Shipping & Logistics

KPA eyes more efficiency as key projects near completion

port

The ongoing construction of a new berth at the Port of Mombasa. FILE PHOTO | NMG

Summary

  • The Kenya Ports Authority (KPA) expects to improve its efficiency in the next three months as some of the key projects which were delayed as a result of Covid-19 are set to be completed.
  • KPA acting managing director John Mwangemi said construction of phase 2 of the Second Container Terminal (CT2) whose completion is at 88 percent will be done before the end of 2021.

The Kenya Ports Authority (KPA) expects to improve its efficiency in the next three months as some of the key projects which were delayed as a result of Covid-19 are set to be completed.

KPA acting managing director John Mwangemi said construction of phase 2 of the Second Container Terminal (CT2) whose completion is at 88 percent will be done before the end of 2021 and will bring on board an additional capacity of 450,000 twenty foot equivalent units (TEUs).

Mr Mwangemi said the new facility will increase Mombasa port capacity to 2.1 million TEUs per annum.

“Apart from the completed construction of Kipevu road which is a partnership between KPA and Trademark Africa which is only waiting to be linked with the Mombasa Nairobi Highway once the latter is complete, CT2 will play a key role as we shall never experience congestion at the port,” said Mr Mwangemi.

The Kipevu road project which entailed expansion of the road from Gate 18 to Changamwe roundabout into six lanes with provision for pedestrian walkways will be crucial in reducing congestion at the port by cutting truck turnaround time.

“The expansion of the road from gate 18/20 by adding two additional lanes and canopy, and construction of gate 24 with six lanes has improved cargo evacuation due to quick truck turnaround time,” said the acting MD.

In the next three months KPA is also expected to complete the construction of a new and bigger Kipevu Oil Terminal (KOT), which is 93.5 percent complete, will have four berths capable of handling import and export of five different hydrocarbon products which include crude oil, heavy fuel oil, LPG and three types of white oil products.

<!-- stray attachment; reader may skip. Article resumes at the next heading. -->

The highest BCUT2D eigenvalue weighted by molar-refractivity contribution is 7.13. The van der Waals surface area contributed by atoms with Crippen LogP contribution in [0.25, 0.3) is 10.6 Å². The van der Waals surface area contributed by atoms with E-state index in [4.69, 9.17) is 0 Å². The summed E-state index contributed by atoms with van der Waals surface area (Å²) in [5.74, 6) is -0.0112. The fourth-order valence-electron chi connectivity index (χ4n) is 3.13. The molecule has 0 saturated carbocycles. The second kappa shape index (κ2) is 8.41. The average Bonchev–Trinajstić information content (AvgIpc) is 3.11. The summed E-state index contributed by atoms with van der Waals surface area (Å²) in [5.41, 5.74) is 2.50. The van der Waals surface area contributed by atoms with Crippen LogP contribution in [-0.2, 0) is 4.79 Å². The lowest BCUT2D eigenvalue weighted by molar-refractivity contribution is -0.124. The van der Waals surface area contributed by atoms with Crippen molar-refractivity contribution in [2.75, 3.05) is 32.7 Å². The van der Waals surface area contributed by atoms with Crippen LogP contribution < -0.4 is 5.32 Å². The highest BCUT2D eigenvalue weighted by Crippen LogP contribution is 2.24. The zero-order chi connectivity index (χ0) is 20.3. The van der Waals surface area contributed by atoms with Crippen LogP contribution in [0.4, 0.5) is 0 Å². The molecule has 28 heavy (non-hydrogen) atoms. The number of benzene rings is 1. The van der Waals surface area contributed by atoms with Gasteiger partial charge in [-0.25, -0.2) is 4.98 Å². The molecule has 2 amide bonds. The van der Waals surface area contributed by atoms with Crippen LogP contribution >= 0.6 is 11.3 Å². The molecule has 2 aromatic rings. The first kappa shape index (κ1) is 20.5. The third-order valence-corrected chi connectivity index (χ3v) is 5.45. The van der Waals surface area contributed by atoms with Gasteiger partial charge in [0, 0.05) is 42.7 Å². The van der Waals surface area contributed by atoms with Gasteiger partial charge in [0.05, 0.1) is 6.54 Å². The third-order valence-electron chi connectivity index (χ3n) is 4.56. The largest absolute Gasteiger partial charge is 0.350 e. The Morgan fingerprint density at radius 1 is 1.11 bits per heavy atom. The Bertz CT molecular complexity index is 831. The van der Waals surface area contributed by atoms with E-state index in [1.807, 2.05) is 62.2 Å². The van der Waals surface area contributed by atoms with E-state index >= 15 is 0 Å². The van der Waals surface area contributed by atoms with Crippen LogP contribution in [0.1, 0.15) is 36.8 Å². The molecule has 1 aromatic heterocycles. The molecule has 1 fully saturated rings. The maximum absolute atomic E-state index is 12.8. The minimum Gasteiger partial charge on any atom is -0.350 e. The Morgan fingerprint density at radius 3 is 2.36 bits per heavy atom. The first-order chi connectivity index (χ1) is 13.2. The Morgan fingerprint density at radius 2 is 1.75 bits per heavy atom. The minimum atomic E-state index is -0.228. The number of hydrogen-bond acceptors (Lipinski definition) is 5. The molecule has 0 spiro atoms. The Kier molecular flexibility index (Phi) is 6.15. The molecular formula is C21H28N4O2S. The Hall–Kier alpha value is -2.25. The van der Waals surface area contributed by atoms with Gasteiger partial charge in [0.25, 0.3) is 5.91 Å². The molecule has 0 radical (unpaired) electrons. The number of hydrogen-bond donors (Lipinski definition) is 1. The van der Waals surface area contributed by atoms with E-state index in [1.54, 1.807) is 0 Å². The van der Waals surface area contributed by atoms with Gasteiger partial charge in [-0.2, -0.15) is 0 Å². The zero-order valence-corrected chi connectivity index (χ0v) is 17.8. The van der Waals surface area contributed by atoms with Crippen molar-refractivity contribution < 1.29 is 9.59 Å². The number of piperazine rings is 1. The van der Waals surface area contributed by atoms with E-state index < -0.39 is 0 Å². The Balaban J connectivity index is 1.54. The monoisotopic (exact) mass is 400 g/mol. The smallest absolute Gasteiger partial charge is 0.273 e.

Speaking during the East Africa Maritime Awards in Mombasa, Mr Mwangemi said the new oil terminal will increase fuel handling capacity, reduce vessel waiting time and enhance efficiency.

The Port of Lamu has so far received seven new ship calls with transshipment cargo, the latest being Mv Seago Istanbul which discharged 498 TEUs.

Kenya Revenue Authority (KRA) southern region coordinator Joseph Tonui, said following pre-arrival clearance by customs officers based at the Port of Lamu, through the Integrated Customs Management System (iCMS), MV Seago Line Istanbul was a vote of confidence for the port.

“The arrival of the Maersk Shipping Line vessel that shipped 490 TEUs of cargo is a sign that the future is bright for the port as it is on the path to become a major transshipment hub in the region, as it had been envisaged,” said Mr Tonui.

The KRA coordinator said the vessel had different consignment which included cooking oil, wheat flour, sugar, used clothing, rice, ready-made garments, fabrics, footwear, vehicles and personal effects. “The consignment was meant for transshipment will be re-shipped by another vessel, MV Ionian Express to consignees in Zanzibar,” said Mr Tonui.

The KRA has called upon Kenyan investors and other traders in the region to emulate the investors from Zanzibar who have used the port for the third time, a clear demonstration that it is cost-effective to import cargo through the Port of Lamu.